27. M. B. Gaarde, J. L. Tate, and K. J. Schafer, “Macroscopic aspects of attosecond pulse generation,” J. Phys. B 41, 132001 (2008). [CrossRef]

]. However, the incident one-color field is Gaussian in space, which results in Gaussian distribution of high-order harmonic generation. Figure 2(b) shows the near-field spatial profile of HHG in the two-color field. Compared with those in one-color case, the near-field spatial profile of HHG in the two-color case is an annular-like distribution, which implies that the spatial quality of the supercontinuum in the two-color case is poor.

Fig. 2 The near-field spatial profiles of 40th–60th harmonics at the exit of the medium in the one-color field (a) and the two-color field (b), and the corresponding spatial images of the harmonics are also presented in (c) and (d).

The poor spatial quality of the supercontinuum in the two-color filed limits its potential applications. We propose an efficient method to control and improve the spatial quality of the broadband supercontinuum by optimizing the synthesized field. Figure 3 shows the near-field spatial images and profiles of HHG in the two-color field with different focus positions and beam waists of the controlling field. In Figs. 3(a) and (e), the parameters are the same as those in Fig. 2(b), and the spatial profile of the HHG is annular-like. The spatial quality is not improved when the beam waist and focus position of the controlling field are 25μm and 0mm (seen in Figs. 3(b) and (f)). However, when the beam waist of the controlling field is further decreased to 20μm and the corresponding focus position is 0mm (seen in Figs. 3(c) and (g)), the spatial profile of the HHG becomes a similar rectangle. When the beam waist of the controlling field is reduced to 15μm and the focus position is 0mm (seen in Figs. 3(d) and (h)), the harmonic profile becomes nearly Gaussian, which implies that the spatial quality of the supercontinuum has been optimized. Figure 3 shows that the spatial quality of the broadband supercontinuum in the two-color field can be effectively controlled and optimized.

Fig. 3 The near-field spatial images and profiles of HHG in the two-color field with different beam waists and focus positions of the controlling field. The beam waist and focus position are set as 25μm and 2mm (a and e), 25μm and 0mm (b and f), 20μm and 0mm (c and g), 15μm and 0mm (d and h), respectively. The other parameters are same in Fig. 2(b).

Figure 4(b) shows the far-field spatial profiles of the supercontinuum[28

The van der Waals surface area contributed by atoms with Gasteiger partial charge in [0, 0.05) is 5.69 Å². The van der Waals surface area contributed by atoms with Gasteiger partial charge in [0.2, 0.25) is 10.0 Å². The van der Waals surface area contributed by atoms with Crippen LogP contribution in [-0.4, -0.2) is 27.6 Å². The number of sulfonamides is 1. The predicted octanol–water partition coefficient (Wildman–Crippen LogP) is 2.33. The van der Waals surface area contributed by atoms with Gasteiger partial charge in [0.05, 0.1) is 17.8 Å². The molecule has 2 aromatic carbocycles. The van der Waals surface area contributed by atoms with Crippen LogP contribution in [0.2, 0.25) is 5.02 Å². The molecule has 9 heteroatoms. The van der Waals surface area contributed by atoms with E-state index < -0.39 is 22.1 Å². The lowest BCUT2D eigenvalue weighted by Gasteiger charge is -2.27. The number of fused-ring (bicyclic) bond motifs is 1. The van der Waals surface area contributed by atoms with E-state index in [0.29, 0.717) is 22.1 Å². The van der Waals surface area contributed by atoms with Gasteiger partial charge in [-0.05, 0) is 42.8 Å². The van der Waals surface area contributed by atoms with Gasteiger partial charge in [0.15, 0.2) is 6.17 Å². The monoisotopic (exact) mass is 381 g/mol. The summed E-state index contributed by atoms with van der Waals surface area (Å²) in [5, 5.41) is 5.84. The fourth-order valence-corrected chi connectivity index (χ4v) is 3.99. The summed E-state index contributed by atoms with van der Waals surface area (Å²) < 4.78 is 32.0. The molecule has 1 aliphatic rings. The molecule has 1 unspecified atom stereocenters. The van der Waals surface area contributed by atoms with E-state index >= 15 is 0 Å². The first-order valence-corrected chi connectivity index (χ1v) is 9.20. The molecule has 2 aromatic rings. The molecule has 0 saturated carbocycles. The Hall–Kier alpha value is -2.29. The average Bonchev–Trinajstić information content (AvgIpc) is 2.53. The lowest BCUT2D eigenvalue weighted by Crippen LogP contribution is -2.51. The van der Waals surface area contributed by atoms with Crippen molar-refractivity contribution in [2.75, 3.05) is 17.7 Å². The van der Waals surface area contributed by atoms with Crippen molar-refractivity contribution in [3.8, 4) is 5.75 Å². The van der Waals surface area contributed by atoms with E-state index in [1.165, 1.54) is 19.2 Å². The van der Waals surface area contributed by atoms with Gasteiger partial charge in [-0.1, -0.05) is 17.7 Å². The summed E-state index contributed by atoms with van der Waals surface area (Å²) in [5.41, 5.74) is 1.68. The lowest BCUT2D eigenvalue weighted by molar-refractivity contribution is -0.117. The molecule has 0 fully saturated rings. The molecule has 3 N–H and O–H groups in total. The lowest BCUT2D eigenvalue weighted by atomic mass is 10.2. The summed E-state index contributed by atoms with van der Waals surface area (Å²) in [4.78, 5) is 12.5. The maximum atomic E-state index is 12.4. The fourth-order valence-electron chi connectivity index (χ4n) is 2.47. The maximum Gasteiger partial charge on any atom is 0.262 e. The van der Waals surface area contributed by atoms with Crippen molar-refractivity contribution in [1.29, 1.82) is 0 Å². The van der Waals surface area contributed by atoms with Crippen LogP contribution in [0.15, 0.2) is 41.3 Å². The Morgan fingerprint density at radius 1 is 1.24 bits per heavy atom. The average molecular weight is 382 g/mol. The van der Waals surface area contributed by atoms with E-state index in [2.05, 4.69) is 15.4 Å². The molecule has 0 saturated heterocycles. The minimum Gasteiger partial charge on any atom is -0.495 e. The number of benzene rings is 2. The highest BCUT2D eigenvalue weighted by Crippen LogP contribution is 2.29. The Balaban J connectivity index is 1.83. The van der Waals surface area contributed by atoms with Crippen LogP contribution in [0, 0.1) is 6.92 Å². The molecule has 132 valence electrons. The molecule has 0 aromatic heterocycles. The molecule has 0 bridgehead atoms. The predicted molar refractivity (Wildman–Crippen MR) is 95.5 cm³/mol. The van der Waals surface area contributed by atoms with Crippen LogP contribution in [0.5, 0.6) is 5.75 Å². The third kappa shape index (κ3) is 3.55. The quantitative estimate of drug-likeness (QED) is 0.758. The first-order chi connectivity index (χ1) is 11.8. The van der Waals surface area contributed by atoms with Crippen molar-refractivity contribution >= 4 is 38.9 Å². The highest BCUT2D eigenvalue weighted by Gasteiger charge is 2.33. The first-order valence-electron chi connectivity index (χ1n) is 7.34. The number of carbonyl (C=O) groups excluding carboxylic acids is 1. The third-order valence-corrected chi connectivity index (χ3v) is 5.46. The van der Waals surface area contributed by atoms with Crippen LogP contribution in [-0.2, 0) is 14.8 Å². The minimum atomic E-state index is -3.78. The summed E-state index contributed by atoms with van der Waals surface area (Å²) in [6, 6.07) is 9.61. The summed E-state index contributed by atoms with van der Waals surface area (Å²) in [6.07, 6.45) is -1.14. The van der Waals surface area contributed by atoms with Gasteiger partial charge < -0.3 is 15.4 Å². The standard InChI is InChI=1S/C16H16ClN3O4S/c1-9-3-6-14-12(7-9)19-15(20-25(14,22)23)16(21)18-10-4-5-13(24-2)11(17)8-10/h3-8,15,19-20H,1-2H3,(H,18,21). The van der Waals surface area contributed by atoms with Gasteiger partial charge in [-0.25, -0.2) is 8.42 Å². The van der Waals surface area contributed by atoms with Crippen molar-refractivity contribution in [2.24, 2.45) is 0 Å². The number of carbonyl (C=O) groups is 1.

28. A. L’Huillier, P. Balcou, S. Candel, k. J. Schafer, and K. C. Kulander, “Calculations of high-order harmonic-generation processes in xenon at 1064 nm,” Phys. Rev. A 46, 2778 (1992). [CrossRef] [PubMed]

]. For comparison, the near-field spatial profiles in Figs. 3(e) and (h) are represented by the red dashed and blue curve in Fig. 4(a), respectively. The near-field spatial profile represented by the red dashed in Fig. 4(a) is annular-like, and the corresponding far-field spatial quality in Fig. 4(b) is a little improved, which is rectangle-like. When the near-field spatial profile represented by the blue curve is Gaussian-like, the far-field spatial profile is also the Gaussian-like and the divergence angle is smaller than that of the similar rectangle profile.

Fig. 4 The near-field (a) and the corresponding far-field (b) profiles of HHG: The beam waist and focus position of the controlling field are set as 25μm and 2mm(the red dashed), 15μm and 0mm(the red curve).

The spatial distribution of the two-color field influences critically the spatial profile of the harmonic generation. Figure 4 shows the integral of the two-color field at the ionization times of the trajectories corresponding to the 40th–60th harmonics in the plateau. The parameters in Figs. 5(a) and (b) are the same as those in Figs. 3(a) and (d), respectively. For the single-atom response, when the intensity of the laser pulse is much lower than the saturation intensity of the model atom, the harmonic efficiency is mainly determined by the ionization rate. As shown in Fig. 3(a), the laser field off the propagation axes is more intense than that on the axes, which results in higher ionization rate off the propagation axes. Thus, brighter harmonic field can be generated off the axes. However, when the beam waist of the controlling field is 15μm and the focus position is 0mm (seen in Fig. 5(b)), the laser field on the propagation axes is more intense than that off the axes, thus the harmonics on the axes (seen in Fig. 3(d)) is brighter than that off the axes. It is shown that the integral maps of the two-color field at the ionization times of the trajectories corresponding to the 40th–60th harmonics are consistent with the spatial distribution of HHG.

Fig. 5 The integral of the laser field at the ionization times of the trajectories corresponding to the 40th–60th harmonics in the plateau. The parameters in Figs. 4(a) and (b) are the same as those in Figs. 3(a) and (d), respectively.